Does the Latin nosco come from Greek?

Does the Latin verb nosco come from Greek, or did the shared root (cf. γιγνώσκω) end up in Greek and Latin separately? According to Wiktionary, it seems to be the latter case, as the free dictionary ...
8
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1answer
384 views

Why does “inferus” have /f/ rather than /d/?

I found various sources indicating that the Latin word inferus (or infer) comes from a Proto-Indo-European form like *n̥dʰer, the source of English “under” and Sanskrit adhara, adhas. (The Sanskrit ...
8
votes
1answer
497 views

Was there ever dual conjugation in Latin?

Latin effectively lost its dual number. It left behind some remnants, most notably duo and ambo. However, all examples or relics of the dual number in Latin I have seen are in declension. I would ...
3
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1answer
124 views

Is ῥύομαι cognate with rescue?

I couldn't help but wonder, while reading this verse from the Lord's Prayer, whether ῥύομαι might be cognate with the English verb rescue. καὶ μὴ εἰσενέγκῃς ἡμᾶς εἰς πειρασμόν, ἀλλὰ ῥῦσαι ἡμᾶς ...
12
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2answers
696 views

How do the verbs do and δίδωμι come from *deh₃-?

I was a little surprised to find that the PIE root of do and δίδωμι is *deh₃-, not *do-. How did we get the "o" vowel sound from eh₃? I don't actually know how to pronounce h₃, but I'm assuming that *...
6
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1answer
219 views

Are λαλέω and λέγω related?

Every now and then, I'm reminded that λαλέω means "to say or speak", especially when reading the New Testament. It seems possible that λαλέω derives from the same PIE stem as λέγω through ...
9
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1answer
210 views

How are εὔχομαι and voveo cognates?

The verb εὔχομαι means "to pray", and it shows up before the Lord's Prayer (Matthew 6:9-13) as προσεύχεσθε. I was curious to learn more about this word, so of course I looked it up in Wiktionary, and ...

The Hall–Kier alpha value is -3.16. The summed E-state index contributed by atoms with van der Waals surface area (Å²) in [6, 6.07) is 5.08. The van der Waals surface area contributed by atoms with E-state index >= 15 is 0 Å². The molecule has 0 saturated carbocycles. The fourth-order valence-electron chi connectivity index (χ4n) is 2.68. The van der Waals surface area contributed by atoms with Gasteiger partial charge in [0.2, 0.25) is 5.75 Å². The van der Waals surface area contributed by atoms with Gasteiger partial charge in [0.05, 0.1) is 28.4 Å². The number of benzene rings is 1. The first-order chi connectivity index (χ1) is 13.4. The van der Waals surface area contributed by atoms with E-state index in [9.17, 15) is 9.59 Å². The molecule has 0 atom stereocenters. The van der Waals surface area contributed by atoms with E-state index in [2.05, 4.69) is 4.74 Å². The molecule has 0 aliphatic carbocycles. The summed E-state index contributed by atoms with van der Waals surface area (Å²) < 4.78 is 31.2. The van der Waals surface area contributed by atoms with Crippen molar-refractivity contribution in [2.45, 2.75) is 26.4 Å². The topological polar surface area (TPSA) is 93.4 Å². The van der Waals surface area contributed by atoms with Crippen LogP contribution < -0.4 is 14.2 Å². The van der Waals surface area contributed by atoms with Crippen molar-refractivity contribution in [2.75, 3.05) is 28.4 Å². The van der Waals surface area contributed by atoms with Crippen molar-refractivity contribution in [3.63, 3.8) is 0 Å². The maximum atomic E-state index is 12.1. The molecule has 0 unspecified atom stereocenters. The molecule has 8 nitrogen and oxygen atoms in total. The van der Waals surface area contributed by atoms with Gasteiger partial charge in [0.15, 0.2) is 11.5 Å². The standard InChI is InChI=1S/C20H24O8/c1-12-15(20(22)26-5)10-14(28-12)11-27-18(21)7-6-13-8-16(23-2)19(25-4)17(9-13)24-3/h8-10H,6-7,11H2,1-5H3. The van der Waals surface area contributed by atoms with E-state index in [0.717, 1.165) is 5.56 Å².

3
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1answer
92 views

What underlying semantic notions connect the stem '-festus' to the PIE root *gu̯hedh- ('to ask, beg, wish for')?

Pokorny Etymon: gu̯hedh- 'to ask, beg, wish for' Semantic Field(s): to Ask, Request, to Will, Wish [...] Italic Latin:   -festus   [suffix]   hit   W7 What semantic notions underlie 'hit' ...
1
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1answer
154 views

What underlying semantic notions connect 'mēnsa' to the PIE *me-?

[U Texas :] Pokorny Etymon: 3. mē-, m-e-t- 'to measure' Semantic Field: to Measure [...]   Italic:   Latin:   mēnsa [ Wiktionary : ] a table a table of food; meal, course, ...
1
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1answer
78 views

What underlying semantic notions connect 'campus' to the PIE root *kam-p- (to bend)?

Univ. Texas's page on kam-p-   'to bend' states: 'Semantic Field: to Bend'. Then I saw campus (plain, campus, open field) listed, but what semantic notions underlie it and 'to bend'? I can ...
2
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1answer
82 views

What semantic notions underlie 'paene' to the PIE root 'pē(i)-' (to hurt, scold, shame)?

Reading the etymology of fiend propelled me to read Univ. Texas's page on the PIE etymon     pē(i)-, pī-     'to hurt, scold, shame', whose Semantic Fields are stated as: to ...
3
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1answer
67 views

What underlying semantic notions connect 'luctor' to the PIE root *leug ‎(“bend, twist”)?

[ Wiktionary :] From Proto-Indo-European *lugsos, from *leug ‎(“bend, twist”). Cognates include Ancient Greek λύγος ‎(lúgos), Lithuanian lugnas, and Old Norse lykna. Etymonline does not expose the ...
4
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1answer
66 views

What underlying semantic notions connect 'sī' to the PIE root *se (to Own, Possess)?

Preface: Wiktionnaire's etymology supports U Texas's below, but Wiktionary's assigns sī to a different PIE root: *só. I am conjecturing that Wiktionary is incorrect. [70% down the page] sī conj if ...
6
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1answer
65 views

What underlying semantic notions connect 'strēnuus' to stiffness and rigidity?

[Wiktionary :] From Proto-Indo-European *ster- ‎(“stiff”). [...] Etymonline's entry for 'strenuous' (adj.) references Etymonline's entry for 'stern' (adj.) which states the same PIE root as above. ...